Travel Guide Bhutan

If there’s a role model for sustainability in the world, it’s probably Bhutan. Not only is it carbon neutral, but it’s carbon negative. Over 60% of its forests are protected for future generations, and it’s built around a core philosophy of low-impact tourism and Gross National Happiness. And on top of that, by 2020 it’s on track to become the first fully organic nation on the planet.

You may have heard of Bhutan’s now-famous compulsory tourist tariff, which sees foreign visitors paying a minimum of $250 per day just to visit. But what you may not know is this includes all accommodation, food, transport and a local guide – and it also grants you access to one of Southeast Asia’s most pristine corners.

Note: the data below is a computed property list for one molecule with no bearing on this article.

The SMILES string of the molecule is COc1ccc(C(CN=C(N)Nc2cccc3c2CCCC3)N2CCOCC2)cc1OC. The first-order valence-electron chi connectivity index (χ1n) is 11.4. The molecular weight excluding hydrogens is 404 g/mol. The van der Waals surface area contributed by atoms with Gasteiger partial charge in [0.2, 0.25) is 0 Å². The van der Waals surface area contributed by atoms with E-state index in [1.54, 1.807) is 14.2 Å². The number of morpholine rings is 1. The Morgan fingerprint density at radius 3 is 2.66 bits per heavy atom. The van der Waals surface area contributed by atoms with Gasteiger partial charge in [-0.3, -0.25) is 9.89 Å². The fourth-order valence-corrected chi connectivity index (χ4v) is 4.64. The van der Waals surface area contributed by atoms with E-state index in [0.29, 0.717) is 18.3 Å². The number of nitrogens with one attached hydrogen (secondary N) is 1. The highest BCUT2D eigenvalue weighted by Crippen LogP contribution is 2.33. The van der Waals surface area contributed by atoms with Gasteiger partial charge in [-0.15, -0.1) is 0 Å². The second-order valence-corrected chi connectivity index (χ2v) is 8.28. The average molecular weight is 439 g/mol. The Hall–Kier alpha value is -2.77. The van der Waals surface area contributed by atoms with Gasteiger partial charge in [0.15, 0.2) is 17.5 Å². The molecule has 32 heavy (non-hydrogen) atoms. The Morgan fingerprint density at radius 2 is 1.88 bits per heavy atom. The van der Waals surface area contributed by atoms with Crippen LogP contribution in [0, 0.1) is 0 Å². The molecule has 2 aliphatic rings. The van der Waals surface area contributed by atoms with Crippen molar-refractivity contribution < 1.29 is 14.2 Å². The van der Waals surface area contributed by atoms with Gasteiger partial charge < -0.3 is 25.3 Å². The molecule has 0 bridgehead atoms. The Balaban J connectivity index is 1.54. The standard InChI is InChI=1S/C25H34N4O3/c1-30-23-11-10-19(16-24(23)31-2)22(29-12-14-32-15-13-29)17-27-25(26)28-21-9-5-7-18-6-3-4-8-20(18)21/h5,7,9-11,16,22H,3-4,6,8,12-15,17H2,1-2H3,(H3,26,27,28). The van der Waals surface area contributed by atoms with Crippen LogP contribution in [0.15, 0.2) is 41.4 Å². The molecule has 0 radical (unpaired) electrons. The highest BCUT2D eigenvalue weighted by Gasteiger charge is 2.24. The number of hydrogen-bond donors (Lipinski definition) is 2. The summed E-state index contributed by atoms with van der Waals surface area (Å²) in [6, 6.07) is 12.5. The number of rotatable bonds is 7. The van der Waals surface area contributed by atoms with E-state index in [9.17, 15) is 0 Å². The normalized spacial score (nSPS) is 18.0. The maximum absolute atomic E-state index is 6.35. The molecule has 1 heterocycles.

Shut off from the world until 1974, Bhutan is almost like a time capsule. It’s a place where archery is the national pastime, the valleys ring with tinkling yak bells and locals wander the streets in colourful traditional dress. Visit its majestic dzongs and monasteries and you’ll find red-robed monks strolling between lilac jacaranda trees, against a backdrop of soaring Himalayan peaks. Trek up there, and it’s still possible to see snow leopards. Shangri-La may be fictional, but its real-world equivalent is right here. Discover more with our Tailor-Made Trips to Bhutan.

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Franzi Wirth

written by
Franzi Wirth

updated 26.04.2021

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